The name of Tadeusz Szeligowski was completely new to me before
receiving this CD. He was born on 13 September 1896 in Lwów –
then in Austrian-controlled Polish Galicia, now L’viv in the Ukraine.
He attended the Lwów Conservatoire and later at the Jagiellonian
University in Kraków, where he received a doctorate in 1922. His
early career included that of repetiteur at the Kraków Opera and
a period practising law in Wilno - now Lithuanian Vilnius. He
became heavily involved in the musical life of Wilno and Szeligowski
decided to continue his musical studies, moving to Paris where
he studied with both Nadia Boulanger and Paul Dukas between 1929
and 1931. There he met fellow composers Prokofiev, Enescu and
Honegger and also encountered the music of Milhaud and Poulenc.
Following his return to Poland he eventually settled in Poznań
where he remained for the rest of his life, becoming the leading
light in the city’s musical and educational life.
All five works on this CD are receiving their first recordings.
The Comedy Overture of 1952, not unreasonably likened
to Kabalevsky’s Colas Breugnon in the booklet notes,
is a suitably attractive, if insubstantial, curtain-raiser.
The Four Polish Dances date from two years later and
reflect the time when many Polish composers - including Lutosławski
and Panufnik - were looking to folk music for inspiration. The
first-movement Korowód is a Polish round-dance in duple
time with a certain archaic nobility as expressed here. The
Walc lubelski is a waltz from the Lublin area of
and would not be completely out of place in a Prokofiev ballet.
The Sielanka third movement is a carefree idyll rather
than a dance, while the final Oberek – a form of mazurka
– proved to be the most appealing movement for me; a somewhat
rustic dance complete with folksy solo violin.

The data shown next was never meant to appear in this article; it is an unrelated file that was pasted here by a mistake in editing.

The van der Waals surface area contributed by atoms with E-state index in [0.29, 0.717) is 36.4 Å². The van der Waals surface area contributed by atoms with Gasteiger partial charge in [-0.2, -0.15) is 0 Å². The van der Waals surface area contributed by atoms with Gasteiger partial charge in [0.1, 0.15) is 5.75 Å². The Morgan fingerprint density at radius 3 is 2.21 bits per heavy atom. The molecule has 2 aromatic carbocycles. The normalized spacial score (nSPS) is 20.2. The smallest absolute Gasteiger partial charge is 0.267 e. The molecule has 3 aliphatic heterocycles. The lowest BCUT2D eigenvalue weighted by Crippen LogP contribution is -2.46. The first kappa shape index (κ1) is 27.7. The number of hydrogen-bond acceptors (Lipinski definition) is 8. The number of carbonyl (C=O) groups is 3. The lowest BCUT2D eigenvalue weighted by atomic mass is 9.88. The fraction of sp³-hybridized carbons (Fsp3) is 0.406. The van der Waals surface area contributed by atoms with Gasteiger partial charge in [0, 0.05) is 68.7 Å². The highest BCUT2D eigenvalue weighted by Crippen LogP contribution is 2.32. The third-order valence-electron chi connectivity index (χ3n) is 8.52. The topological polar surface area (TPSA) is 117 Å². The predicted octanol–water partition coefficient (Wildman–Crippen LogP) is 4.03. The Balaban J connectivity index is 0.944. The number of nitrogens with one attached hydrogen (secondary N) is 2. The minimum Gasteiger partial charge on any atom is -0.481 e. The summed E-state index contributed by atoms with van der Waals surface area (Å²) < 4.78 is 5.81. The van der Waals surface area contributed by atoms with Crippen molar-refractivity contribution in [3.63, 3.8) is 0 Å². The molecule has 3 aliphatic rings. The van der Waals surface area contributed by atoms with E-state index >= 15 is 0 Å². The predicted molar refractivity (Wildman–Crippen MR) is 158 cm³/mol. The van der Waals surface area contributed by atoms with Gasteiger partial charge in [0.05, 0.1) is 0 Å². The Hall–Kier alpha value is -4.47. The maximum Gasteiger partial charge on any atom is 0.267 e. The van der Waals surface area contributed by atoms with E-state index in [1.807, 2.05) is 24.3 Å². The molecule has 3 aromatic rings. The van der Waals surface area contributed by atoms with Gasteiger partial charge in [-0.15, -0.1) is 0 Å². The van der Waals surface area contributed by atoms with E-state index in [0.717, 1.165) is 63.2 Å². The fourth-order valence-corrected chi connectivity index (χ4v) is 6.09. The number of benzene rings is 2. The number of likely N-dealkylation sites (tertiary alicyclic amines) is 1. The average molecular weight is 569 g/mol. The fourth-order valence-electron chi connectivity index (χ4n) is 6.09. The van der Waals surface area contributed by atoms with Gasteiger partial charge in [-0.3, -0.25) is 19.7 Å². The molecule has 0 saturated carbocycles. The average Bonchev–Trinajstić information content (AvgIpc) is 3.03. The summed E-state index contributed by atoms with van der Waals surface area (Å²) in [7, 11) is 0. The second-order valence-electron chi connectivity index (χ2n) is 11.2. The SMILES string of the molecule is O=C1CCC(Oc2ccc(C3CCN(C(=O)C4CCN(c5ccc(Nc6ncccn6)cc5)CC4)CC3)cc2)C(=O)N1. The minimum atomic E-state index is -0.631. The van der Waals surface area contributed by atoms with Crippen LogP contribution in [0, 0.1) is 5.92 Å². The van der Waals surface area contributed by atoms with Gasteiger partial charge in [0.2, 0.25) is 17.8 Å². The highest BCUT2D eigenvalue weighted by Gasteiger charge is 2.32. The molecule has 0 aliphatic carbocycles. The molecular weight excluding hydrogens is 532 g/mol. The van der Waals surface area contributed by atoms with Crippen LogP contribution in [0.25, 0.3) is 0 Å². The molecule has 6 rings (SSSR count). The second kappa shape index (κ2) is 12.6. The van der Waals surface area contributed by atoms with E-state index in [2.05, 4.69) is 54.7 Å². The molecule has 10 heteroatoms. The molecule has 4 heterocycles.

The Piano Concerto dates from 1941. It is decidedly neo-classical
in style and betrays his studies in Paris. It immediately
brought similar works by Poulenc, Ravel and Prokofiev to mind.
The atmospheric Andante slow movement has a strangely
Caucasian sound to it to my ears. I was reminded of shadows
of Khachaturian while listening to it. The soloist in this recording
is Bogdan Czapiewski, a past finalist in the Busoni and Montreal
Piano Competitions in the mid-1970s. His biography claims an
extensive discography but this seems to be the only recording
of his currently available. He is certainly an able and committed
advocate of this music and makes a very good case for the concerto.
The Nocturne at once betrays the influence of
the years Szeligowski spent in Paris but this time in a very different way. Gone is the Poulenc-like
neo-classicism. It is replaced by a very Debussian exoticism.
On repeated listening to this CD, the Nocturne turned
out to be my favourite piece. Finally on this disc, Szeligowski’s
Concerto for Orchestra is the earliest piece here. It is also
the most contemporary in the impression it makes. It is actually
only the second ‘Concerto for Orchestra’ written as far as I
can tell – only the Hindemith work of that name from 1925 pre-dates
it. Being written in 1930, Szeligowski’s Concerto for Orchestra
precedes better-known works by Kodály (1939), Bartók (1943)
and his compatriot Lutosławski (1954). The Concerto is
a substantial three-movement work of some twenty-four minutes.
The first is by far the longest and gets under way without any
ado, immediately revealing its more modern-sounding musical
world, including some quite original writing at, for example,
3:51. There is an extended - almost too extended - violin
solo at the end of the first movement which ingeniously melts
into an effective motor-like passage at 10:28 shortly before the movement’s close. I was interested
to note the ringing-on tam-tam at the end, a device Rakhmaninov
later used at the end of his Symphonic Dances of 1941.
I wonder if he had heard the Szeligowski piece? The second movement
reminded me a little of Honegger slow movements, or the more
menacing passages from some of his film scores. The very brief
third movement shows some of the folk music influences which
would surface again in the music of Lutosławski some twenty
years later. All in all, an enjoyable work.
The Poznań Philharmonic Orchestra under its founder
Mariusz Smolij is obviously a fine band of players. They prove
excellent advocates for the music of Poznań’s first musical son. The Auditorium of the Adam Minkiewicz University provides
a warm yet clear acoustic which is very well caught by the recording
For anyone interesting in filling the gap between Szymanowski
and Lutosławski in Polish music, this CD provides a fascinating
snapshot. Here is a composer who often betrays his influences
more than revealing a truly original voice. However, he proves
to be an excellent craftsman of agreeable and very digestible